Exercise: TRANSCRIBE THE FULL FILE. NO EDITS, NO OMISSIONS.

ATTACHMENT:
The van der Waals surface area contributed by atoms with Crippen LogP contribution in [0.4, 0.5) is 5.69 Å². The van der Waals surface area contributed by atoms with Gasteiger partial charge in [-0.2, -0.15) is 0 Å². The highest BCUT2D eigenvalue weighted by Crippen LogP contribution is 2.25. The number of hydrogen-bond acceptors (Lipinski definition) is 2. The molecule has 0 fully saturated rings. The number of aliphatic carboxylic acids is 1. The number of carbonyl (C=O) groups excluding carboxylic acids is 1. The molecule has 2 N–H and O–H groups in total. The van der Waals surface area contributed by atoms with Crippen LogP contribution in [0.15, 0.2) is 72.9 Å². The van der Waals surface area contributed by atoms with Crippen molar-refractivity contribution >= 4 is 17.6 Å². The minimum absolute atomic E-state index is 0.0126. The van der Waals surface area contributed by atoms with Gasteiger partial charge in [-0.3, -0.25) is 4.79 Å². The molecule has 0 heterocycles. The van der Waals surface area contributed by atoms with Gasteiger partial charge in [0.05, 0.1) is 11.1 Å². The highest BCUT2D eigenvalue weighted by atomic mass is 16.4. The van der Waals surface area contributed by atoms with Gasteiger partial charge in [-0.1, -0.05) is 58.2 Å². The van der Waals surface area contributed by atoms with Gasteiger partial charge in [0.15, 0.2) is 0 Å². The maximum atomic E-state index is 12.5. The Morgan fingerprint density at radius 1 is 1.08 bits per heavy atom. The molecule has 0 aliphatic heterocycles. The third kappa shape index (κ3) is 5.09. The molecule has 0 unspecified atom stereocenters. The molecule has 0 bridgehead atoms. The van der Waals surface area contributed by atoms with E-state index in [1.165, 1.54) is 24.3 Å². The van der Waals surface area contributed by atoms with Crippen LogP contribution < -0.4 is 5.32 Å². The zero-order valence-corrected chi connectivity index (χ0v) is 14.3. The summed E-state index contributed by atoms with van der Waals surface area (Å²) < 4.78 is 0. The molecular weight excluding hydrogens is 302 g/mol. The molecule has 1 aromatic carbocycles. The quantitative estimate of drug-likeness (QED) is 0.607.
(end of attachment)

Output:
The van der Waals surface area contributed by atoms with Crippen LogP contribution in [0.4, 0.5) is 5.69 Å². The van der Waals surface area contributed by atoms with Gasteiger partial charge in [-0.2, -0.15) is 0 Å². The highest BCUT2D eigenvalue weighted by Crippen LogP contribution is 2.25. The number of hydrogen-bond acceptors (Lipinski definition) is 2. The molecule has 0 fully saturated rings. The number of aliphatic carboxylic acids is 1. The number of carbonyl (C=O) groups excluding carboxylic acids is 1. The molecule has 2 N–H and O–H groups in total. The van der Waals surface area contributed by atoms with Crippen LogP contribution in [0.15, 0.2) is 72.9 Å². The van der Waals surface area contributed by atoms with Crippen molar-refractivity contribution >= 4 is 17.6 Å². The minimum absolute atomic E-state index is 0.0126. The van der Waals surface area contributed by atoms with Gasteiger partial charge in [-0.3, -0.25) is 4.79 Å². The molecule has 0 heterocycles. The van der Waals surface area contributed by atoms with Gasteiger partial charge in [0.05, 0.1) is 11.1 Å². The highest BCUT2D eigenvalue weighted by atomic mass is 16.4. The van der Waals surface area contributed by atoms with Gasteiger partial charge in [-0.1, -0.05) is 58.2 Å². The van der Waals surface area contributed by atoms with Gasteiger partial charge in [0.15, 0.2) is 0 Å². The maximum atomic E-state index is 12.5. The Morgan fingerprint density at radius 1 is 1.08 bits per heavy atom. The molecule has 0 aliphatic heterocycles. The third kappa shape index (κ3) is 5.09. The molecule has 0 unspecified atom stereocenters. The molecule has 0 bridgehead atoms. The van der Waals surface area contributed by atoms with E-state index in [1.165, 1.54) is 24.3 Å². The van der Waals surface area contributed by atoms with Crippen LogP contribution < -0.4 is 5.32 Å². The zero-order valence-corrected chi connectivity index (χ0v) is 14.3. The summed E-state index contributed by atoms with van der Waals surface area (Å²) < 4.78 is 0. The molecular weight excluding hydrogens is 302 g/mol. The molecule has 1 aromatic carbocycles. The quantitative estimate of drug-likeness (QED) is 0.607.